For years I've desired to try more Indian food. A recent stop into New York City was just the excuse to scratch this, dare I say spicy, itch.

The destination: Murray Hill, often times referred to as Curry Hill due to the population of Southern Asians living and opening ethnic restaurants in the area beginning in the 1970s.

Yelp restaurant ratings aren't an entirely accurate way of ranking restaurants, but our choice, Pippali at Lexington and 27th, has 4.5 stars. So I had high expectations, despite being a relative newbie to the cuisine.

This was my first taste of Indian food since visiting The Red Fort in London's Soho district last September (which, by the way, has 4 stars. And it was incredible).

We had a lot of catching up to do, so it took our waiter three tries before we decided on drinks. Mango lassi was the beverage of choice for the evening - a sweet, yogurt based drink with the consistency of a thin milkshake. It helps cut through the spice, she said, sipping on it sparingly to reserve the drink for the actual meal. As she said this, I was half way done with mine.

Needless to say, it was delicious.

We started with Seedai Pakodi, an assortment of onion, spinach and cauliflower fritters served with a variety of sauces. They were underwhelming and dry, but hope wasn't lost yet.

Next up was Bikaneri Paneer, a spiced Indian cheese entrée. Paneer is a raw, unaged cheese made similarly to ricotta with more salt (yum) and less moisture. In this presentation, it was cubed and looked like tofu. This dish was jam packed with flavor, though not too spicy.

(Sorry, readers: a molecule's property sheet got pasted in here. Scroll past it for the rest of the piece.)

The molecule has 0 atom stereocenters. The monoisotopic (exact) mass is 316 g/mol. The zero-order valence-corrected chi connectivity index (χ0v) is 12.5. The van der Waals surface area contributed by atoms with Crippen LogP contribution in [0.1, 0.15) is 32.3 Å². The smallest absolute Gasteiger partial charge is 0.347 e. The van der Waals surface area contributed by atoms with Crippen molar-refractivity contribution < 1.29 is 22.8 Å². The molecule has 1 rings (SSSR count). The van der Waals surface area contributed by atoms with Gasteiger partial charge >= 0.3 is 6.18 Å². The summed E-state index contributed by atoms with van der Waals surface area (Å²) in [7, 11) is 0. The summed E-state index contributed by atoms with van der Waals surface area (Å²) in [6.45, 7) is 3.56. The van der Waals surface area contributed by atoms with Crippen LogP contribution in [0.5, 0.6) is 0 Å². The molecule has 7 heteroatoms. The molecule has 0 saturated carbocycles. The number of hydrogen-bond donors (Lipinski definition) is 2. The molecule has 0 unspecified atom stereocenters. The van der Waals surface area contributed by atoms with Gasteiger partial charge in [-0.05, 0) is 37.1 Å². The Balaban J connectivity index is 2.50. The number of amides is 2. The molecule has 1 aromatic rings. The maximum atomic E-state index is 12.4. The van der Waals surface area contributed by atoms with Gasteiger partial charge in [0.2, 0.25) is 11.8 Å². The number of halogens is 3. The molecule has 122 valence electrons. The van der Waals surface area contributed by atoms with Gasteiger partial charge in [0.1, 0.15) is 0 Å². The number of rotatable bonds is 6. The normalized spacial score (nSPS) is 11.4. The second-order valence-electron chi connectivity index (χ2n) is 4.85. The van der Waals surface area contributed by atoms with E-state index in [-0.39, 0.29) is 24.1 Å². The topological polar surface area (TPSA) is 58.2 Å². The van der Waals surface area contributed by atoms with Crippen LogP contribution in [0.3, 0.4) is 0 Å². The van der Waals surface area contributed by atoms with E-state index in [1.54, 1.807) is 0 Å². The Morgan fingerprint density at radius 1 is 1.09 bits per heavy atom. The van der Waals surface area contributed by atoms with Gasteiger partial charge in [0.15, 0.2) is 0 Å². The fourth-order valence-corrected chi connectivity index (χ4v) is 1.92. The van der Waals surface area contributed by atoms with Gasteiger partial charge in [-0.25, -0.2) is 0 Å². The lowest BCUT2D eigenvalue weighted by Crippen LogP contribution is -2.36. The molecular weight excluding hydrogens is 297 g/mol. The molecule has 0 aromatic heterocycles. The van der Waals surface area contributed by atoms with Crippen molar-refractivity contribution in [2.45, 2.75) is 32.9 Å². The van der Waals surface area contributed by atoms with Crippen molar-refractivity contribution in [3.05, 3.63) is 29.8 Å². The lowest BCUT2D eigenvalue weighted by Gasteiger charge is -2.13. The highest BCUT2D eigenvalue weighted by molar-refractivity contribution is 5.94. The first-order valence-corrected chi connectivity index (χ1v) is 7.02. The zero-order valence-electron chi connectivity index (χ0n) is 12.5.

Jaipuri Kofta followed - chickpea, spinach and green pumpkin dumplings that looked like meatballs. It was served in an onion, ginger, and garlic masala sauce (three of my favorite ingredients ever). This was easily my favorite part of the meal, as the hearty flavors of the dumpling balanced nicely with the sweet, earthy sauce.

Somewhere amongst the arrival of these dishes came batura, described on the menu as "fluffy deep-fried bread." Apparently the fluffiness of the bread is crucial, because we triple checked that this bread was indeed of the puffy variety. Our waiter got the hint, stopping by twice during the meal to reiterate that the bread would be brought to our table as soon as it came out of the deep-frier in order for us to experience maximal puffiness.

The batura was worth the wait and the calories. If it involves carbs and deep-frying, it's hard to go wrong.

It was a tasty, flavor packed meal. I'd go back.

Website || Yelp

Photo by Nathan Cooke


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